Among the many factors blamed for the results of the 2016 election is a little thing called the "social media echo chamber" — the circle of like-minded people with whom you surround yourself online. On one hand, it's human nature to want to hang out with people who share your interests and way of thinking; while odd-couple friendships obviously exist, a 45-year-old monster truck enthusiast may not have much to inclination to hang out with a 27-year-old struggling poet (although they also certainly could, so if that's you, more power to you). There's some truth to the old "birds of a feather flock together" adage.
In real life, we still encounter people unlike ourselves at parties, family functions, or pretty much any public space, even if we don't necessarily form deep relationships with them. Online, however, it can be an entirely different story. On many social media platforms, ignoring a viewpoint you dislike is as easy as unfollowing someone. Furthermore, algorithms point us toward areas of the internet based on previously expressed areas of interest, so we may be more likely to read political articles that reinforces existing ideologies — and less likely to come across anything that challenges them. The result can be the aforementioned echo chamber, where your feed consists almost exclusively of viewpoints that confirm your own.
Given that Facebook is the top news source among young adults, it's no wonder so many people were astonished when Donald Trump won the presidential election — if they were staunch Hillary or Bernie supporters, they may have never had a meaningful encounter with a Trump supporter. This segregation of viewpoints is an environment in which biases thrive.
So what are you supposed to do about it? Here are 19 little ways to avoid getting stuck in the social media echo chamber.
1. Start listening to relatively objective news podcasts. NPR may be a little more left-leaning than you'd think, but it's still a personal favorite.
2. Look to BBC as a source of news for American politics. According to the Pew Research Center, it's one of the most trusted news sources by Americans even though (or possibly because) it's British.
3. Avoid reflexively unfriending someone just because they posted a conservative article one time. (That being said, this isn't a hard-and-fast rule — some people are worth the unfriending for the sheer irritation factor.)
4. Take a peek at Fox News every once in a while, so you won't be surprised when you come across some far-right beliefs.
5. Pick your battles wisely. If you're the type to engage in a comment war, move the argument to a private message. Without other people jumping in, you might actually be able to have a debate without name-calling.
6. Adjust your Facebook priorities, so a variety of sources will show up first in your news feed. No source is truly objective, but you can at least get several viewpoints in there. To access this setting, choose "news feed preferences" from the drop-down menu in the right hand corner of the screen.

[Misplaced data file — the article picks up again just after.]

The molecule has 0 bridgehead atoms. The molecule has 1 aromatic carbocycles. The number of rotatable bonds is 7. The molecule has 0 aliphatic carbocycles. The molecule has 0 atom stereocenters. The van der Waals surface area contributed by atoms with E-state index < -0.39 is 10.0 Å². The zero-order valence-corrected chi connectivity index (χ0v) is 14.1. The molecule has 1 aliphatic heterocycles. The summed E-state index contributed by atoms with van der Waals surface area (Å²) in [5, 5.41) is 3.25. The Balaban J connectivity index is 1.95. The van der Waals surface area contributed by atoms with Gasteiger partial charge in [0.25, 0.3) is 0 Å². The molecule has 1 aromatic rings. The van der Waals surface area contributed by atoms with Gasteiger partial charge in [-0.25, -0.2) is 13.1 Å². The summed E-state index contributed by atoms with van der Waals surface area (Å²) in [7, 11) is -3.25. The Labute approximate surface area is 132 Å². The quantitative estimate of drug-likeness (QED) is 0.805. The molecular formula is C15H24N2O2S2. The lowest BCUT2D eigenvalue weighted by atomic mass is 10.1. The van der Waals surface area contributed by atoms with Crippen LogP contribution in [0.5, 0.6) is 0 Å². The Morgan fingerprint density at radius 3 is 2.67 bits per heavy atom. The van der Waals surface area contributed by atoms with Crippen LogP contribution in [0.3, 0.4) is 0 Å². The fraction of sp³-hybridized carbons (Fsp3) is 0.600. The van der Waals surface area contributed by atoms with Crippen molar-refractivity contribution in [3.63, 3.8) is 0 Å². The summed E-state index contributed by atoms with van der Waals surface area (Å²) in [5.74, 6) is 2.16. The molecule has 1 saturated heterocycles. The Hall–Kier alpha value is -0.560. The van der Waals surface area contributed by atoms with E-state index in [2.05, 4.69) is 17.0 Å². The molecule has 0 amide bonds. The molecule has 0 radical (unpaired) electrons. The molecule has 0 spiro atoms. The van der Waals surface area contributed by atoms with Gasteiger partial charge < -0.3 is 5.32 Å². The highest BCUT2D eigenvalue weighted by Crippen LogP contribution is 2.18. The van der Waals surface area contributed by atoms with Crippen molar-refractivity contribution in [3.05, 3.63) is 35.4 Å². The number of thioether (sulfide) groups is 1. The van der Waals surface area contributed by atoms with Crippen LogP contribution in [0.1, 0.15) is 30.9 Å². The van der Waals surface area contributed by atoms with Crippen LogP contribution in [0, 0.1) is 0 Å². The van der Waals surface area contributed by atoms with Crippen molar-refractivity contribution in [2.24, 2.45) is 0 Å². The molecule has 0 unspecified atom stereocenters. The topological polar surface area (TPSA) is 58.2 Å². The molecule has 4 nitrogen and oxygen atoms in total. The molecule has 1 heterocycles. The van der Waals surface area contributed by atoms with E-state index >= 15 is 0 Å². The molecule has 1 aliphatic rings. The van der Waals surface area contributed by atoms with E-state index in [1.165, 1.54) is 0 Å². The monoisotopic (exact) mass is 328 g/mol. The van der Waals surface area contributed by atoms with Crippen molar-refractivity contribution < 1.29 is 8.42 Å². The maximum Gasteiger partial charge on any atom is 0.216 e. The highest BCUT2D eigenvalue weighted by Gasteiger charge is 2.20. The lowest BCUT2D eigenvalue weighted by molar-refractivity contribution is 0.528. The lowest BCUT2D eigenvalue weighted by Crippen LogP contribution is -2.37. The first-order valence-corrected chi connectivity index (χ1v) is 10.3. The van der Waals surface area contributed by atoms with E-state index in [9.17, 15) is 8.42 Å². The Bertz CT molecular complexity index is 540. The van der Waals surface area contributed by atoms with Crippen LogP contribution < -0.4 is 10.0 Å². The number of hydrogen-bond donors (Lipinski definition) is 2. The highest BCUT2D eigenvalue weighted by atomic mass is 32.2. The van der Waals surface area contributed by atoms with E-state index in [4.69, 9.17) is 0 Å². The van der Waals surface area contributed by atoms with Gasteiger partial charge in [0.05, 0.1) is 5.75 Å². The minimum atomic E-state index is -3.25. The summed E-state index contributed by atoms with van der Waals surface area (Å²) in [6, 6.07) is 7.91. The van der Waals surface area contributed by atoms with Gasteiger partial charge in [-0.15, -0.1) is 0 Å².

7. Look at your Facebook interests. Once you've cackled at all the bands and movies your teenage self loved, start looking for the kinds of pages that might be biasing your news feed. If you don't care to follow those pages anymore, go ahead and unlike them.
8. Remember that everyone's a human on the other side of the screen, even if they have entirely different ideologies than you.
9. Learn to spot fake news.
10. Avoid fake news accounts, especially when it comes to following links. Clicks are the currency of the Internet.
11. Identify a few friends of yours who are both reasonable and possessed of a different political ideology.
12. Check in on what that these friends post.
13. Avoid trolls, even when they bait you. They'll just make you mad.
14. Have some decency and don't troll other people. You'll just make them mad. Then everybody's mad and even less inclined to get along.
15. Take other people's arguments seriously. As Slate pointed out years ago, "If you don't engage people whose premises differ from yours, you'll never learn to persuade them."
16. Look for common ground before you unfollow someone. Few people actually subscribe to every belief laid out by their chosen political party.
17. Learn to recognize when partisan opinions are being presented as fact, no matter what source it's coming from.
18. Don't put stock in conspiracy theories on either end of the political spectrum. They're not hard to spot once you start looking.
19. Check out the Facebook friends you unfollowed a long time ago. (You can find a list in under "news feed preferences.") Seek out the people you're actually interested in, even though they don't think like you, and follow them again. Who knows? You might even rekindle your friendship.